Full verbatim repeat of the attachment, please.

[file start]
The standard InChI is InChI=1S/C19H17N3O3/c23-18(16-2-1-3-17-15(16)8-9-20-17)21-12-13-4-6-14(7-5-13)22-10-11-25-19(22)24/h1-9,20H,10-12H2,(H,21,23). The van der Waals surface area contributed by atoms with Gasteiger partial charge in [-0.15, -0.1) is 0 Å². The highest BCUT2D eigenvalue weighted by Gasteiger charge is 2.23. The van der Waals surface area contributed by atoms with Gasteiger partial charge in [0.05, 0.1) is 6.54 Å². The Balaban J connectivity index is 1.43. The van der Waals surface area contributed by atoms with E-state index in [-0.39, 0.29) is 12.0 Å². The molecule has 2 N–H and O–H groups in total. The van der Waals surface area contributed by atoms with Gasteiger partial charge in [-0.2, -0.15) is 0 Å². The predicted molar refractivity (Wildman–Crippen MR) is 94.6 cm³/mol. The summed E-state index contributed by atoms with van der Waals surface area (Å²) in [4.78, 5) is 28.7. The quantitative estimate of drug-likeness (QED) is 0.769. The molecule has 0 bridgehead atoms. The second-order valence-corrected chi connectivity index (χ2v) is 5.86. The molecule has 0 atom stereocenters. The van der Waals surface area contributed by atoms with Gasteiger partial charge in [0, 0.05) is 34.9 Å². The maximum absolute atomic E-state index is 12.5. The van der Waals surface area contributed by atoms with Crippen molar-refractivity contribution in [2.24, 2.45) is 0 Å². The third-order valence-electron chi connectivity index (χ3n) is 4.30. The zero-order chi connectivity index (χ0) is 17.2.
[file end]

The standard InChI is InChI=1S/C19H17N3O3/c23-18(16-2-1-3-17-15(16)8-9-20-17)21-12-13-4-6-14(7-5-13)22-10-11-25-19(22)24/h1-9,20H,10-12H2,(H,21,23). The van der Waals surface area contributed by atoms with Gasteiger partial charge in [-0.15, -0.1) is 0 Å². The highest BCUT2D eigenvalue weighted by Gasteiger charge is 2.23. The van der Waals surface area contributed by atoms with Gasteiger partial charge in [0.05, 0.1) is 6.54 Å². The Balaban J connectivity index is 1.43. The van der Waals surface area contributed by atoms with E-state index in [-0.39, 0.29) is 12.0 Å². The molecule has 2 N–H and O–H groups in total. The van der Waals surface area contributed by atoms with Gasteiger partial charge in [-0.2, -0.15) is 0 Å². The predicted molar refractivity (Wildman–Crippen MR) is 94.6 cm³/mol. The summed E-state index contributed by atoms with van der Waals surface area (Å²) in [4.78, 5) is 28.7. The quantitative estimate of drug-likeness (QED) is 0.769. The molecule has 0 bridgehead atoms. The second-order valence-corrected chi connectivity index (χ2v) is 5.86. The molecule has 0 atom stereocenters. The van der Waals surface area contributed by atoms with Gasteiger partial charge in [0, 0.05) is 34.9 Å². The maximum absolute atomic E-state index is 12.5. The van der Waals surface area contributed by atoms with Crippen molar-refractivity contribution in [2.24, 2.45) is 0 Å². The third-order valence-electron chi connectivity index (χ3n) is 4.30. The zero-order chi connectivity index (χ0) is 17.2.